SHERMAN OAKS—A Sherman Oaks business man plead guilty to a $1.3 billion fraud scheme on Wednesday, August 7 before a South Florida judge.
Robert Shapiro, 61, conducted a massive investment fraud scheme between 2012 and 2017, where more than 7,000 victims suffered financial losses. He plead guilty to tax evasion as he was unable to pay more than $6 million in taxes for the years 2000 through 2005.
Shapiro, the former owner, president, and CEO of Woodbridge Group of Companies LLC. According to the United States Department of Justice, Shapiro employed over 130 people and had offices through the United States, including Boca Raton, Florida; Sherman Oaks, California; Colorado; Tennessee; and Connecticut. The scheme ran from at least July 2012 to December 2017, when Woodbridge filed for Chapter 11 bankruptcy and defaulted on its obligations to investors. The main business model was to solicit money from investors, in exchange issue them promissory notes reflecting purported loans to Woodbridge that paid high monthly interest rates.
Shapiro’s company made the false claim that the investments were attached to property owned by third parties. It was the third party owners that would make interest payments to Woodbridge and its investors. Many of these third party properties were owned by Shapiro if they existed at all.
The investors were unaware that Shapiro created and controlled a network of more than 270 limited liability companies. He used these companies to acquire and sell the properties to pitch to potential buyers. The Woodbridge sales operation used high pressure sales tactics, deception, and manipulation. The scheme involved misrepresentations of financial planners who helped Shapiro’s company sell investments to possible investors.
About five states issued cease and desist orders against Woodbridge based on their unregistered sale of securities.
The defendant and his co-conspirators convinced more than 9,000 investors to invest more than $1.29 billion at Woodbridge. At least 2,600 of these investors, invested their retirement savings which totaled approximately $400 million. Shapiro took $25 million to $95 million of that $400 million for himself and to benefit his family. The money taken was spent on personal expenditures like $2.6 million on home improvement projects, about $600,000 in luxury vehicles, $6.7 million on a personal home, and $3.1 million for travel expenses and charting private planes.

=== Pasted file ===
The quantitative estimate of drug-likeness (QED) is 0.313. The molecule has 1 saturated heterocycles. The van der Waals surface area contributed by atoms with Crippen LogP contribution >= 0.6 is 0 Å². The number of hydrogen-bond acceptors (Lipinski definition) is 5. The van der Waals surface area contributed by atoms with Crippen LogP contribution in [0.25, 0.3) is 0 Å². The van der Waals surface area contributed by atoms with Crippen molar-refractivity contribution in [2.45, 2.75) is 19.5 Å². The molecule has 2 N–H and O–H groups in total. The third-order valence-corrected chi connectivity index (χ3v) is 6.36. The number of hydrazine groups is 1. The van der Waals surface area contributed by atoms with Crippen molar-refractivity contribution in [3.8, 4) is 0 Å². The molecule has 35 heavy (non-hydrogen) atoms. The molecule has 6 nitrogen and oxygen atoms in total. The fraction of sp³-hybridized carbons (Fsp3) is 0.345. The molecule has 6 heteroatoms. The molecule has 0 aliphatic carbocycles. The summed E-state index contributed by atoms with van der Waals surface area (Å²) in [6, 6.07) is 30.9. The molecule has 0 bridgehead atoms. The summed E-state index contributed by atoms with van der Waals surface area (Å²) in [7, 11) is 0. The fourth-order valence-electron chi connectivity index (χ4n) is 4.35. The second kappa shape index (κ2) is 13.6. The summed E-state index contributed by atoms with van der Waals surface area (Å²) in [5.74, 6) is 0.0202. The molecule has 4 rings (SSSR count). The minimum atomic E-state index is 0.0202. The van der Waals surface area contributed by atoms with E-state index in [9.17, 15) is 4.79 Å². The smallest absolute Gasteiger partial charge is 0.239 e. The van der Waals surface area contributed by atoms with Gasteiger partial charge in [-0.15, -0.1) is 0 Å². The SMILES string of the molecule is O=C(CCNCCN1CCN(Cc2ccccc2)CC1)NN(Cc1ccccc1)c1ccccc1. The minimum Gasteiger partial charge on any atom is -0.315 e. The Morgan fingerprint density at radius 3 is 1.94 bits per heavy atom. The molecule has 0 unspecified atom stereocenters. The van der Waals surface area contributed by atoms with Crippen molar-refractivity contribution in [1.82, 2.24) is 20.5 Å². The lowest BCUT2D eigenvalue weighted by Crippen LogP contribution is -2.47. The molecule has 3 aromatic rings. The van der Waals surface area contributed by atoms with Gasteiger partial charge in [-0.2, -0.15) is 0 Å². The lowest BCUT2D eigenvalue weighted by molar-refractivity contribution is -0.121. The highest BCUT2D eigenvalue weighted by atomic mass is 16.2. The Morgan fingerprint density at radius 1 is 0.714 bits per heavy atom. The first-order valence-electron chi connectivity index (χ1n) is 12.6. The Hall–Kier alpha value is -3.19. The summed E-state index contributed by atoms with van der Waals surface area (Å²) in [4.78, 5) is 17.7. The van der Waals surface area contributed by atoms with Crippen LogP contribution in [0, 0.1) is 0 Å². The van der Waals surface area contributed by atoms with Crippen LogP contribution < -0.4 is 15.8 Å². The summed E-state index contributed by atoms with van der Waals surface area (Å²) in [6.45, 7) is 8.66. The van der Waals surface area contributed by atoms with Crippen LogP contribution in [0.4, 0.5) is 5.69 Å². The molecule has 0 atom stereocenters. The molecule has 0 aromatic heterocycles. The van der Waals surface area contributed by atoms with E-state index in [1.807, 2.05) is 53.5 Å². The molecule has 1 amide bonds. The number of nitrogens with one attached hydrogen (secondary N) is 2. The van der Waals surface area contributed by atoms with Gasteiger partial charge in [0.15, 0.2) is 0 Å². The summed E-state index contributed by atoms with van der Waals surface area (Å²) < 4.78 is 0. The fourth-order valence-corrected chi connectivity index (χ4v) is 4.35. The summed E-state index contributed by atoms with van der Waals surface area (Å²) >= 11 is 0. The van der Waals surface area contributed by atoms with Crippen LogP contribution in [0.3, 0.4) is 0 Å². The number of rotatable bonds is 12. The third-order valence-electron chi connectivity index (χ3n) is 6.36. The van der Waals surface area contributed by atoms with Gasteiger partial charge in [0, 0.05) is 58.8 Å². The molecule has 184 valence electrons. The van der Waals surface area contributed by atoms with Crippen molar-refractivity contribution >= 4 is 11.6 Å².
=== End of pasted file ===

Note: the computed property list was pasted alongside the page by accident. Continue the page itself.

As a part of Shapiro’s plea agreement, both he and his wife agreed to forfeit valuable items including, but not limited to: artworks by Pablo Picasso, Alberto Giacometti, Marc Chagall, and Pierre-August Renoir; a collection of 603 bottles of wine; a 1969 Mercury convertible; luxury jewelry, including a pair of 14-karat, white gold earrings with two black diamonds (61.81 carats), two grey diamonds (23.92 carats), two rose-cut diamonds, and 266 round diamonds; a platinum ring with an oval-cut ruby (10.91 carats), two trapezoid diamonds and 70 round-cut diamonds; a platinum ring with certified Colombia emerald-cut emerald (9.54 carats), trapezoid-cut diamonds, and 166 round-cut diamonds; and other items detailed in court documents.
The indictment also charged two co-defendants, Dane Roseman, a/k/a “Dayne Roseman,” and Ivan Acevedo, who are scheduled for trial in February 2020.
Shapiro is scheduled for sentencing on October 15, 2019, at 8:30 a.m. before Judge Cecilia M. Altonaga. This case is one of the biggest ever charged in South Florida. Shapiro faces up to 25 years in prison.